News & Events
We are on the cusp of one of the most radical changes to divorce law seen in the last 50 years. Following long and active campaigning, including by our family law practice, no-fault divorce will finally become a reality on 6 April 2022. This sea-change in the law means that couples will no longer have to blame one another for the breakdown of their marriage.
Currently, the law dictates that anyone seeking a divorce in England & Wales must either present a fault-based petition, citing unreasonable behaviour or adultery, or rely on desertion or, if the married couple agree, a continuous period of separation of at least two years. If none of these options is available, a couple can divorce once they have been separated for five years, whether or not they both agree.
The blame game
The inflexibility of the current regime creates a genuine problem for many couples who have simply ‘drifted apart’; they may have neither the desire nor grounds to blame their spouse for the breakdown of the marriage. Yet the prospect of remaining married for at least two years after separation is not only unappealing but may also prevent other issues, particularly of a financial nature, from being properly addressed.
The consequence is that people currently face the possibility of attributing blame for the breakdown of the marriage, or being blamed, causing unnecessary ill-feeling which has the potential to make agreeing arrangements relating to any children of the family, or financial issues, a good deal more protracted and difficult than needs be.
The need for a change to current outdated legislation was highlighted following the case of Mr and Mrs Owens, in which Mrs Owens commenced divorce proceedings after 37 years of marriage, alleging that her husband had behaved unreasonably, and he elected to defend the proceedings. After many months of contested litigation, the Supreme Court concluded that Mrs Owens had not sufficiently proved that her husband’s unreasonable behaviour had caused the marriage to break down irretrievably and, as a consequence, she must wait until she and her husband had been separated for five years to obtain a divorce. The introduction of no-fault divorce next month means that other couples should avoid the difficulties that Mrs Owens encountered in the Family Court.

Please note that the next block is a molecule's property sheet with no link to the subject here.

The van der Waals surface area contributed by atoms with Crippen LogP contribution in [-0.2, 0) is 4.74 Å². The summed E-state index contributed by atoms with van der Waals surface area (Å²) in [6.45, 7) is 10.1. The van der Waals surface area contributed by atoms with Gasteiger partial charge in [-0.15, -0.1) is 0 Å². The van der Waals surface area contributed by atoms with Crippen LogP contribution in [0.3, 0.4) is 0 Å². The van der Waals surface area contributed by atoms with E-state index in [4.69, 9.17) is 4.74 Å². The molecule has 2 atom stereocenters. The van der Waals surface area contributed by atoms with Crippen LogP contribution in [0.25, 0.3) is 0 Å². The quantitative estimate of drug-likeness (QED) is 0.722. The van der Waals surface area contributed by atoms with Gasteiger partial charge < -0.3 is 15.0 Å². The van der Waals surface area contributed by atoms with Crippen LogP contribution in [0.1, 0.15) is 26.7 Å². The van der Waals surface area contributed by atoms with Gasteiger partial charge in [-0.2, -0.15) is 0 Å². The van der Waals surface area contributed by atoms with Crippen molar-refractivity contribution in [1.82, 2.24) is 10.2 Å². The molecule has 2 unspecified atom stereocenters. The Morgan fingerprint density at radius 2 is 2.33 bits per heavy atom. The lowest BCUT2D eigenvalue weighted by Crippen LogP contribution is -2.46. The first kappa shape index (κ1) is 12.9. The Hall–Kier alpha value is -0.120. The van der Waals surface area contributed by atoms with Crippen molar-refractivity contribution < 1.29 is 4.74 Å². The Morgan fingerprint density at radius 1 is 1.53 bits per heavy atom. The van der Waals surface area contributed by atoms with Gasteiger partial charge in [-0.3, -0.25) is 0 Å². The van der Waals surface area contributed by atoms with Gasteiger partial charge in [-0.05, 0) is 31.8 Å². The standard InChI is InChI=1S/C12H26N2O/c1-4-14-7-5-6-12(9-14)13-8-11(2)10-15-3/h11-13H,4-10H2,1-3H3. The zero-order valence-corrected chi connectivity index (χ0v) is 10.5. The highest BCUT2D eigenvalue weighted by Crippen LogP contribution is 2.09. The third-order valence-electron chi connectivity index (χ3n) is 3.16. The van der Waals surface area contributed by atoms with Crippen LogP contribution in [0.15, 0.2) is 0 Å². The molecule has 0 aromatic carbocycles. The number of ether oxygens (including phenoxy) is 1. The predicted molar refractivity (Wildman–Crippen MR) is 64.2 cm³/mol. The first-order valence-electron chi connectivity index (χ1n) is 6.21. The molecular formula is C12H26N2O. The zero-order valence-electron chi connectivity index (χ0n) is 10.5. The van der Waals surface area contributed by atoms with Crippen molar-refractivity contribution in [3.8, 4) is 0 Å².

No-fault divorce: how will it work?
The new law will enable couples to apply for divorce without alleging fault, reducing the potential for unnecessary acrimony, animosity and bad feeling to be added to what will invariably be an already sad and difficult situation for the separating couple.
The Divorce, Dissolution and Separation Act 2020, which introduces no-fault divorce, will retain irretrievable breakdown of the marriage as the sole ground for divorce whilst introducing a number of key changes, namely:
- a number of the terms which have been synonymous with the divorce process will change. There will no longer be a divorce petition; this will be known as a divorce application. The petitioner will be replaced by the term “applicant”, and Decree Nisi and Decree Absolute will now be known as a Conditional Order and Final Order, respectively;
- a divorce application can be presented either by one of the parties to the marriage, or jointly by them;
- service of the application by email will be permitted;
- a Conditional Order cannot be applied for until at least 20 weeks have passed from the divorce application being issued. This means that the divorce process will take at least six and a half months; and
- divorce applications can no longer be defended, only disputed, and this is only in very limited circumstances.
It is hoped and expected that the new process of divorce will allow separating couples to move forward more positively and co-operatively than is presently the case. It is, however, likely that there will be delays and teething problems in the operation of the new procedure during the first few months. It will be important for separating couples to understand how no-fault divorce will apply to their own particular circumstances.